Filling Technology Gaps for Achieving SustainabilityBy Alejandro Ehrenberg | Mon, 06/08/2020 - 16:07
Q: Why is mining essential for Mexico’s economy and what can be done to communicate its importance to the government and society?
A: Mining in Mexico does not receive the recognition it deserves, especially given its contribution to national GDP, which is very close to what the tourism industry contributes, for instance. Moreover, given that mining is an export industry that operates in US dollars, it supports the Mexican peso against other currencies. CAMIMEX reports there are 2.3 million people working directly or indirectly in the sector. It also estimates that mining contributed MX$60 billion in taxes in 2019. It is befuddling that mining was not considered an essential activity during the COVID-19 crisis. The industry reaches remote rural areas. If it is not present in those areas, a void will arise that could be filled by illegal activities.
Most local and state governments in mining regions and cities understand this. The challenge is to deliver the message to the federal authorities and to the public at large. It is important to speak of hard numbers. Unexamined notions about mining can be cleared up with data-based communication campaigns. For example, we should spread the message that mining pays salaries that are well above the national average and that the industry has a relatively low accident rate.
Q: How has FLSmidth reacted to the COVID-19 outbreak?
A: FLSmidth is a global company. We have manufacturing centers in China and as such, we have been following the chain of events from the very beginning of the outbreak. We have mapped out our whole supply chain and identified impacts on our different production and service centers. Our priority is to deliver our customers’ orders in a timely manner. Thanks to the mapping we undertook, we were able to identify potential supply chain disruptions and redirect certain tasks to other locations. It is important to point out that most of the equipment that we provide can be connected remotely to our specialists, meaning that we can continue servicing our products remotely.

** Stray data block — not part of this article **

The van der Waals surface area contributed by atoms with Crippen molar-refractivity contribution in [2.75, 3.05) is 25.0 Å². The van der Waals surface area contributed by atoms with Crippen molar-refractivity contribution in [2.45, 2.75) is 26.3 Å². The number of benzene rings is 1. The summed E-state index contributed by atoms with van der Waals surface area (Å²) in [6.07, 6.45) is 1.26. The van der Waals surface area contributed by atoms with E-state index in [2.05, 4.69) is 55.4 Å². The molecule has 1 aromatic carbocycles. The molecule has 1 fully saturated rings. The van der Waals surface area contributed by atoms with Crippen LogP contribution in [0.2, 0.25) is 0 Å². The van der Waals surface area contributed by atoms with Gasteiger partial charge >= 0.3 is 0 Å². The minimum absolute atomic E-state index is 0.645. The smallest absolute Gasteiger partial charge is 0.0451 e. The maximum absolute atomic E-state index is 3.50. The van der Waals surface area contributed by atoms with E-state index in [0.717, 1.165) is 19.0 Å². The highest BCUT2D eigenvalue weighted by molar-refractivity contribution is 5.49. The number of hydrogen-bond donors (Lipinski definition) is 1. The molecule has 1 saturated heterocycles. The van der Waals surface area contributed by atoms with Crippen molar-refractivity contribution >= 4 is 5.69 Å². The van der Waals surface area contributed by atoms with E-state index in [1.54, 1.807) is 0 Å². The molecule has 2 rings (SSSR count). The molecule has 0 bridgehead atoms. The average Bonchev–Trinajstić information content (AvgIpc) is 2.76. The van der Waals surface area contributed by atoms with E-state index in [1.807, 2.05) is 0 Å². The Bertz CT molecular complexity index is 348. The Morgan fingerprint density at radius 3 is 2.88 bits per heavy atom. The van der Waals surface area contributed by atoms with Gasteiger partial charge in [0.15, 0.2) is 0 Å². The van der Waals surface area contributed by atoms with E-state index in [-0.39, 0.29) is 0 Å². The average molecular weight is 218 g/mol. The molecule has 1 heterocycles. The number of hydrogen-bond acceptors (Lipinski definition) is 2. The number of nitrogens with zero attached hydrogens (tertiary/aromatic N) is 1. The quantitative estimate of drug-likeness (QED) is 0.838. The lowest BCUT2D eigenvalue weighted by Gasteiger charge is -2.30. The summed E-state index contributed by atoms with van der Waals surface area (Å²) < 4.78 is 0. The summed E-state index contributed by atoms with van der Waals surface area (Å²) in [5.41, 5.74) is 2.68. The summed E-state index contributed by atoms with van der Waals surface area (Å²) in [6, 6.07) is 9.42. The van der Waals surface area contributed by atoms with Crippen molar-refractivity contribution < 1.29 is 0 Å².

Q: What is your view on the present and future of automation in Mexico’s mining industry?
A: The implementation level is still low. Nonetheless, miners understand that there is a great deal of untapped value in automation and digitalization. A first step that a company can take in this direction is to install sensors on its equipment. FLSmidth has a piece of technology called Field Agent that is installed on a machine, gathers data and safely exports it to the cloud. Analysts can then work with the information and optimize processes and examine trends. Also, last year, we acquired a company that develops automation solutions for the laboratories that all mines have for quality control and system optimization. We can now provide automation systems that help with simple tasks like moving samples from one place to another, grinding or sample preparation. As a result, people can focus on analyzing results and fine-tuning systems to boost efficiency.
Automation and digitalization will replace certain tasks that workers currently undertake. That does not necessarily mean that jobs will be lost. The point is to assign tasks to a robot that are risky and add little value. The worker who was encumbered with these tasks will apply uniquely human qualities to other, more appropriate tasks.
An obstacle we run into when proposing automation to mining companies in Mexico is the country’s low salaries in comparison with other OECD members. Thus, ROI for system automation in Mexico is not as immediate as in Australia, for example, and may take longer to become evident. Nevertheless, investment in these types of technology eventually pays for itself.
Q: How is FLSmidth contributing to a more sustainable future?
A: Mining is a notoriously water-intensive activity. Around 30 percent of the world’s population lives in water-stressed areas. This situation will become more acute in the coming years. FLSmidth decided to map out current weak spots in water management, then compared the map with existing technology and finally set down milestones to accomplish. As a result, we have made a Water Zero commitment for 2030. An example of work we are undertaking within this initiative is water filters in mining. Today, common filters have a water efficiency of up to 30 percent. That means that almost a third of the water is disposed of along with waste. FLSmidth has developed filters that can halve the amount of water wasted. Our goal is to reduce it to 10 percent by 2025 and to zero by 2030. That implies intervening not only in the filtering stage but also in previous stages like grinding. Grinding requires water: we are developing dry grinding systems to make water unnecessary.
FLSmidth is a Danish engineering company based in Copenhagen, Denmark. With almost 11,700 employees worldwide, it provides global cement and mineral industries with factories, machinery and services.